Auraria campus asking everyone to put their masks back on

The three schools on the campus issue a mandate for students, staff, visitors – and that’s in addition to MSU and CU’s vaccine requirements.
2 min. read
A sign of the times outside of the Tivoli Student Union on Denver’s Auraria Campus. Sept. 30, 2020.
Kevin J. Beaty/Denverite

The upcoming fall semester at colleges across the state may not be as normal as initially expected.

The Auraria campus in Denver, home to three higher education institutions, reimplemented an on-campus mask mandate Friday as the Delta variant causes a surge in infections and hospitalizations among mostly unvaccinated people. They are the first higher education institutions in the state to reintroduce a mask mandate.

The leaders of the campus, the Community College of Denver, Metropolitan State University of Denver and University of Colorado Denver announced the renewed mask mandate in a joint statement. They said they're bringing back mask orders due to updated CDC guidance for vaccinated people.

The mandate begins Monday and will continue indefinitely. Each institution will have varying guidance, but there are a handful of universal rules across the Auraria campus.

  • Everyone on campus, including visitors and contractors, must wear a mask indoors regardless of vaccination status.
  • Masks are not required outdoors.
  • Employees in offices with a door may work mask-free when alone.

MSU and CU Denver both require students to get vaccinated before returning to campus in the fall. According to CU, 87 percent of its students have received at least one dose of a COVID-19 vaccine, while 97 percent of employees who responded to a university survey have been vaccinated. MSU has not published their vaccination rates.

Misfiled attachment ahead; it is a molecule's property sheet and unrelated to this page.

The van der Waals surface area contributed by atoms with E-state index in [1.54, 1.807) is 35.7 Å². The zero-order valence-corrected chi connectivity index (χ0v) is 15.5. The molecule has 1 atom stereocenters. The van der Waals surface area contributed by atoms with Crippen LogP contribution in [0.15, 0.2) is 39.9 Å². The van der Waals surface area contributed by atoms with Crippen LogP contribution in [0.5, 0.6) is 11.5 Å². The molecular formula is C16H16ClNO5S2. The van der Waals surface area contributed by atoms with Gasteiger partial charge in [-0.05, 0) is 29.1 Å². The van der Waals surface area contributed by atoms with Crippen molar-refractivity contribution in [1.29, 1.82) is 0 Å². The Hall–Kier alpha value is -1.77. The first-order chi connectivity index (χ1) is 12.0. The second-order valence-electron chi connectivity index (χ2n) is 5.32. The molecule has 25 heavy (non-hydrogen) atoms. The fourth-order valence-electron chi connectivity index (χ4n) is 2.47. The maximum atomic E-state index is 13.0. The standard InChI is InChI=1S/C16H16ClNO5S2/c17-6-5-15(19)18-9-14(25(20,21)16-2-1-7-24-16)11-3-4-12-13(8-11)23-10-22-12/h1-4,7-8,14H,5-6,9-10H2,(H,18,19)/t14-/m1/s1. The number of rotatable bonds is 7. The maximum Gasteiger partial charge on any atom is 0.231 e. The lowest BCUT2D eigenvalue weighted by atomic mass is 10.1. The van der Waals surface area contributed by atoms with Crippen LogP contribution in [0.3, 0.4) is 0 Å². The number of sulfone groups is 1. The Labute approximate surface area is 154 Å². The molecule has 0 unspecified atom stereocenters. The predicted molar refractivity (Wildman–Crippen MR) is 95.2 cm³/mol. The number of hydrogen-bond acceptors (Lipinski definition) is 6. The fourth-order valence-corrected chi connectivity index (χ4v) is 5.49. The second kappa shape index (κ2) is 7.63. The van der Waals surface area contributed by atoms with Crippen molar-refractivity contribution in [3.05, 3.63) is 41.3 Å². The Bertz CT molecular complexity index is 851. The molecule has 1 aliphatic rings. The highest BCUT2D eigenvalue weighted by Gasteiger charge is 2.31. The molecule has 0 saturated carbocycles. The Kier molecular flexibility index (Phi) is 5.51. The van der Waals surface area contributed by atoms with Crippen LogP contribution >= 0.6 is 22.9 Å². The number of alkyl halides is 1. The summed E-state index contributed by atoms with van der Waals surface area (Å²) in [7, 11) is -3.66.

Auraria's decision goes a step further than the guidance in Denver. Instead of following the CDC's guidance for all people to mask up indoors regardless of vaccination status, Mayor Michael Hancock eased mask requirements. He issued a public health order requiring city employees, as well as private-sector workers in high-risk settings, be fully vaccinated by the end of September.

Meanwhile, K-12 schools are torn about requiring masks for the fall. Only a handful of school districts, including Colorado's largest district, Denver Public Schools, have followed the advice of pediatric experts, who recommend masking for teachers, staff and students to protect unvaccinated children and those who are too young to be vaccinated.

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